Only a few decades after the discovery of America by Europeans, demand for unpaid labor to work plantations made slave-trading a profitable business. The peak time of slave ships to the Atlantic passage was between the 18th and 19th centuries, when large plantations developed in the British colonies of North America.
In order to achieve profit, the owners of the ships divided their hulls into holds with little headroom, so they could transport as many slaves as possible. Unhygienic conditions, dehydration, dysentery and scurvy led to a high mortality rate, on average 15% and up to a third of captives. Often the ships, also known as Guineamen, transported hundreds of slaves, who were chained tightly to plank beds. For example, the slave ship Henrietta Marie carried about 200 slaves on the long Middle Passage. They were confined to cargo holds with each slave chained with little room to move.
The most significant routes of the slave ships led from the north-western and western coasts of Africa to South America and the south-east coast of what is today the United States, and the Caribbean. As many as 20 million Africans were transported by ship. The transportation of slaves from Africa to America was known as the Middle Passage.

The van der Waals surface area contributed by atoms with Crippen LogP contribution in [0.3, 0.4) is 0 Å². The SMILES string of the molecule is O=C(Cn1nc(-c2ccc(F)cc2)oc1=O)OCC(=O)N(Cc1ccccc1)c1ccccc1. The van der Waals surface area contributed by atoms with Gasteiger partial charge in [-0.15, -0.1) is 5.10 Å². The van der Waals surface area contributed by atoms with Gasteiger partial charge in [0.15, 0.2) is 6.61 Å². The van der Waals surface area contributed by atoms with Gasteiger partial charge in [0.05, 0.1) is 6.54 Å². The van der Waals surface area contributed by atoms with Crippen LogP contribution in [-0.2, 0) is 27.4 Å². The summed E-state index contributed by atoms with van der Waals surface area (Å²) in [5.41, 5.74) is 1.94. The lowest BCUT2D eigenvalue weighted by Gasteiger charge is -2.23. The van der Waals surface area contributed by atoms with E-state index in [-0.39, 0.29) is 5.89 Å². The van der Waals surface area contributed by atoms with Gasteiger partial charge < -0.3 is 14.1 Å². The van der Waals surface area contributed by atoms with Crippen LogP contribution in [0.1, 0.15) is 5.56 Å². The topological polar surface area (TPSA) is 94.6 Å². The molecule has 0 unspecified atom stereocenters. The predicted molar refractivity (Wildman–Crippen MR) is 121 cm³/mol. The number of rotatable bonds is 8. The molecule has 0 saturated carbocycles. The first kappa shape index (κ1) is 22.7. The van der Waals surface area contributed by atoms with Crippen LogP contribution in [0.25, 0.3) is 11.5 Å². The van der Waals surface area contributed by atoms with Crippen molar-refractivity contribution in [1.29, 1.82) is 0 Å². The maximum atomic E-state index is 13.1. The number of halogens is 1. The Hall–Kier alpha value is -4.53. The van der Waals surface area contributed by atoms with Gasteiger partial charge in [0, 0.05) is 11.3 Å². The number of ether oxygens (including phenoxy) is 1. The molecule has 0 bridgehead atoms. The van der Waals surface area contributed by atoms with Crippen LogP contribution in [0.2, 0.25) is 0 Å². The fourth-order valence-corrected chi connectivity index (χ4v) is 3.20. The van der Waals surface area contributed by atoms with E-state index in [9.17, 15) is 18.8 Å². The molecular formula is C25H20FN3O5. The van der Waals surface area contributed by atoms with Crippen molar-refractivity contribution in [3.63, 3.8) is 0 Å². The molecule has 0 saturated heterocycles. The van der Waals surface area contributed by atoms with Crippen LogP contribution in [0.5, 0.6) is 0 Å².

After abolition, slave ships adopted quicker, more maneuverable forms to evade capture by naval warships, one favorite form being the Baltimore Clipper. Some had hulls fitted with Copper sheathing. This was very expensive work that at this time was only commonly done to Royal Navy vessels. However it increased speed by preventing the growth of marine weed on the hull, which would otherwise cause drag. The speed of slave ships made them attractive ships to repurpose for piracy, and also made them attractive for naval use after capture; the USS Nightingale (1851) and HMS Black Joke (1827) were examples of such vessels.
Whydah Gally, slave ship turned into pirate ship, sank 1717.
Zong, a British slave ship infamous for the 1781 massacre of 132 sick and dying slaves who were thrown overboard in an attempt to guarantee that the ship's owners could collect on their cargo insurance.
Note: While La Amistad is often called a slave ship, it was in fact a general-purpose cargo ship that occasionally carried slaves. See the article about the ship, and the resulting court case, for more information.